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    Flopper Gold Member Gold Supporting Member Supporting Member

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    For almost every diagnosis, there are commonly accepted treatments. If a doctor deviates from these, he is going to have to justify to a utilization committee in the clinic or hospital he works and to the insurance company or government agency he is submitting the claims. Fees he receive are limited by medicare, medicaid, and insurance company reimbursement rate.

    For example, a cardiologist in the hospital my wife worked decided that all of his patients should wear heart monitors. The hospital utilization committee require him to submit evidence that this was medical necessary for all patients. He backed off on this immediately.
     
    Last edited: Jul 21, 2019
  5. dblack
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    dblack Platinum Member

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    I guess that's an article of faith. I think each of us has a pretty much infinite demand for health care. But you're not answering the question. When three different patients can all be saved with a ten million dollar procedure, but there's only enough money in the budget for one - who decides?
     
  6. Flopper
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    Flopper Gold Member Gold Supporting Member Supporting Member

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    No, we do not have an infinite demand for healthcare. That's silly. Are you telling me you would go to the doctor just because it's fee? You would spend your evenings in an emergency room when you're not sick. I don't buy that.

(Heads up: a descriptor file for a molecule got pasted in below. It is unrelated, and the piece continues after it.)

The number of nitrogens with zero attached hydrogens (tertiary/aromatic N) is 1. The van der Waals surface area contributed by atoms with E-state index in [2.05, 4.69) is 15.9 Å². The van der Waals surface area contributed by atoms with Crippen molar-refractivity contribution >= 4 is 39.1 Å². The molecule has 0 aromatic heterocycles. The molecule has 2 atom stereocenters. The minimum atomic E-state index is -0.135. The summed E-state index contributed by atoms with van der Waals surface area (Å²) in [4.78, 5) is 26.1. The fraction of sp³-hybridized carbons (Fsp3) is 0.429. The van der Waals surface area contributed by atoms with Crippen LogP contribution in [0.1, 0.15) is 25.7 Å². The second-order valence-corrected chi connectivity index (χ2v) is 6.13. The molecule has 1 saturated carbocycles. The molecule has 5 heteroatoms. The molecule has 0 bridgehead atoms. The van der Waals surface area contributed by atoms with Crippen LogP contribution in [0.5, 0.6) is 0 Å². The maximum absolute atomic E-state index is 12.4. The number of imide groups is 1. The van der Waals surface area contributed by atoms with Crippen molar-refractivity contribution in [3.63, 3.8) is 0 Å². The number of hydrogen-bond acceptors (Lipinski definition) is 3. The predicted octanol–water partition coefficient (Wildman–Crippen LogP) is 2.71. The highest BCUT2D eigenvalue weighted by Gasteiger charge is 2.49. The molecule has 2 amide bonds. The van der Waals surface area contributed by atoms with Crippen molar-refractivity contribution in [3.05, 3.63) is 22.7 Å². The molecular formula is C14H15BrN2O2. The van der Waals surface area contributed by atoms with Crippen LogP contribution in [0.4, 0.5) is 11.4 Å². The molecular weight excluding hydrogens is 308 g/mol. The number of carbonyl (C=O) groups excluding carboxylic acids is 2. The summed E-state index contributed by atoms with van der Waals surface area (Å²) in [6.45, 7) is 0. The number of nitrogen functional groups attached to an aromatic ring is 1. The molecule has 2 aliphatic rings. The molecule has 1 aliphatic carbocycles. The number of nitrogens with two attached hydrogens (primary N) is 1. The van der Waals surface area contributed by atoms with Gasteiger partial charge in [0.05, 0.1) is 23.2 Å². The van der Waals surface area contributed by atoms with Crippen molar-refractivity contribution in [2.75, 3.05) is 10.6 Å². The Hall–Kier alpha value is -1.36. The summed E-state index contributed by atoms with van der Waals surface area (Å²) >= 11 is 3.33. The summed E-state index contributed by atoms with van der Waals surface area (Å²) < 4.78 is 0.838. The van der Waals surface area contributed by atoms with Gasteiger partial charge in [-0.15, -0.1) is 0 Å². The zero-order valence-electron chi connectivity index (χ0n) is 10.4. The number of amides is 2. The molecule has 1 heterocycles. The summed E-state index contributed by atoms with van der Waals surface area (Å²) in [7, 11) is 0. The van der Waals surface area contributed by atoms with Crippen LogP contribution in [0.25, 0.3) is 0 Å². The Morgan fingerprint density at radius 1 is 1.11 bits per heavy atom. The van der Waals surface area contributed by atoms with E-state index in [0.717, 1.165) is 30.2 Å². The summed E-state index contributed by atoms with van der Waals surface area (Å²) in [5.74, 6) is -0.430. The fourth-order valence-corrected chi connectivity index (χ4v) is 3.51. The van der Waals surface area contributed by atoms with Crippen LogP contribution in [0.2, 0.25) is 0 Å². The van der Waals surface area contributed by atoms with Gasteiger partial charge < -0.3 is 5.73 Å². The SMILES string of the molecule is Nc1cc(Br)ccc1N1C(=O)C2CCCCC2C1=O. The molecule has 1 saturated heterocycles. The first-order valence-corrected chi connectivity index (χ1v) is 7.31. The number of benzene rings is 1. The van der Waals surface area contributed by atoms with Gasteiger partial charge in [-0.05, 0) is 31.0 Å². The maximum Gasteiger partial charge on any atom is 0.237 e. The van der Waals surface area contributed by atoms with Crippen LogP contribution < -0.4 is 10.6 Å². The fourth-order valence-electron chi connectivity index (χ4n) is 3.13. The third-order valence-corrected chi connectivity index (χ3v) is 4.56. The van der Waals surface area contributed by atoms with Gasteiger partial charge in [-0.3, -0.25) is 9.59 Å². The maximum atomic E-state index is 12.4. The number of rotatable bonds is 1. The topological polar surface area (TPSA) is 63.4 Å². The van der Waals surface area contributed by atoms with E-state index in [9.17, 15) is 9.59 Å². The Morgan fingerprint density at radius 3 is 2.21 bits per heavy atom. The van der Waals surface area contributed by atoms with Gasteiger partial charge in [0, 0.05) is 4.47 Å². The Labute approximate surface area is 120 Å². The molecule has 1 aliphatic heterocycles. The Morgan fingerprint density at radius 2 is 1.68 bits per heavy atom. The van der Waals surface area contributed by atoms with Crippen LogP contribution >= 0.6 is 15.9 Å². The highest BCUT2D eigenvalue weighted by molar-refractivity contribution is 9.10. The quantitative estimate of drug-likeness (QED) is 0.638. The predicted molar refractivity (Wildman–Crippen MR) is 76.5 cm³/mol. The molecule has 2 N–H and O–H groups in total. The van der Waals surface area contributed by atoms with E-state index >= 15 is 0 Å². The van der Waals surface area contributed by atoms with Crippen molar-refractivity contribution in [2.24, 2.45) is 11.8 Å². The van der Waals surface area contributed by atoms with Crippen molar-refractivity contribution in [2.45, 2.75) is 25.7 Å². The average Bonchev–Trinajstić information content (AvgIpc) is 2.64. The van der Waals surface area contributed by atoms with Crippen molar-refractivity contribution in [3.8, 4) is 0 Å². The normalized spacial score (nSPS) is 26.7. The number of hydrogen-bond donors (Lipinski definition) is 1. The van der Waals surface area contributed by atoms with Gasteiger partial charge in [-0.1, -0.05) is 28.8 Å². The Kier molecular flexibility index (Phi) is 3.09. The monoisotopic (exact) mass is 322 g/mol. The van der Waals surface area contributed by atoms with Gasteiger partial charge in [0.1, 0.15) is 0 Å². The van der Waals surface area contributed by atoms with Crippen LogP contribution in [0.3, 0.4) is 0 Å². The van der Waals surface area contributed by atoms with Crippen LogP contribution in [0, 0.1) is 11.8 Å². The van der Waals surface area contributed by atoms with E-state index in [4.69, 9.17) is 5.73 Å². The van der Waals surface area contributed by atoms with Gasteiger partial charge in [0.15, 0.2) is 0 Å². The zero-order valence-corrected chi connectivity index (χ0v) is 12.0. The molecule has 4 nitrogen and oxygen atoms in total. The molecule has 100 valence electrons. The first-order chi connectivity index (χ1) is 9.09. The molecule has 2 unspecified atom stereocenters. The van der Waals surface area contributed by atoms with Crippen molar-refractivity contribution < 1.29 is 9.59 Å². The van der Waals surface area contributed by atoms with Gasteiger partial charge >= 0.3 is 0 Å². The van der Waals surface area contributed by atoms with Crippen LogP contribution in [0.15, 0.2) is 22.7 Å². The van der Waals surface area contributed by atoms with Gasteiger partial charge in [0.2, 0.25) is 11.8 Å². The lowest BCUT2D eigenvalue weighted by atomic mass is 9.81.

I have Medicare with a supplement that pays all deductibles and coinsurance. I've been to one doctor this year and haven't been in the hospital or ER in many years.

    First, there is no ten million dollar procedure. Second, all 3 patients will get the life saving procedure if they have government insurance. Even if they have private insurance, they will still get the procedure, but they will have to meet their deductibles and copay. If they have no insurance, they may still get the procedure but will probably be driven into bankruptcy.

    The way insurance works, either goverment or private, the subscribers make up an insurance pool. Actuaries use the demographics and health history of members of the pool to determine yearly budget for healthcare payments. For private insurance this budget plus other expenses and profits is used to calculate premiums. For goverment insurance, it becomes part of the yearly federal or state budget request less any funds paid by subscribers.
     
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    Last edited: Jul 22, 2019
  7. dblack
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    dblack Platinum Member

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    You're so fixated on this over-utilization nonsense you're not listening. I'm not saying people will be going to the doctor just because it's "free". I'm saying that when your life is on the line, your demand for health care is, for all intents and purposes, infinite. But our capacity to pay for health care is not infinite. Someone has to make the call for whether it's worth a life's fortune to keep one person alive. If government is footing the bill, ultimately, government will be making this decision. I don't see how you can continue to deny that.
     
  8. Flopper
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    Flopper Gold Member Gold Supporting Member Supporting Member

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    Ok, I understand
    Because you may demand medical procedures does not mean you're going to get them. There has to be sound evidence that a treatment will improve your condition or extend your life. For a hospital to ignore this means they will not be paid and may even be sued.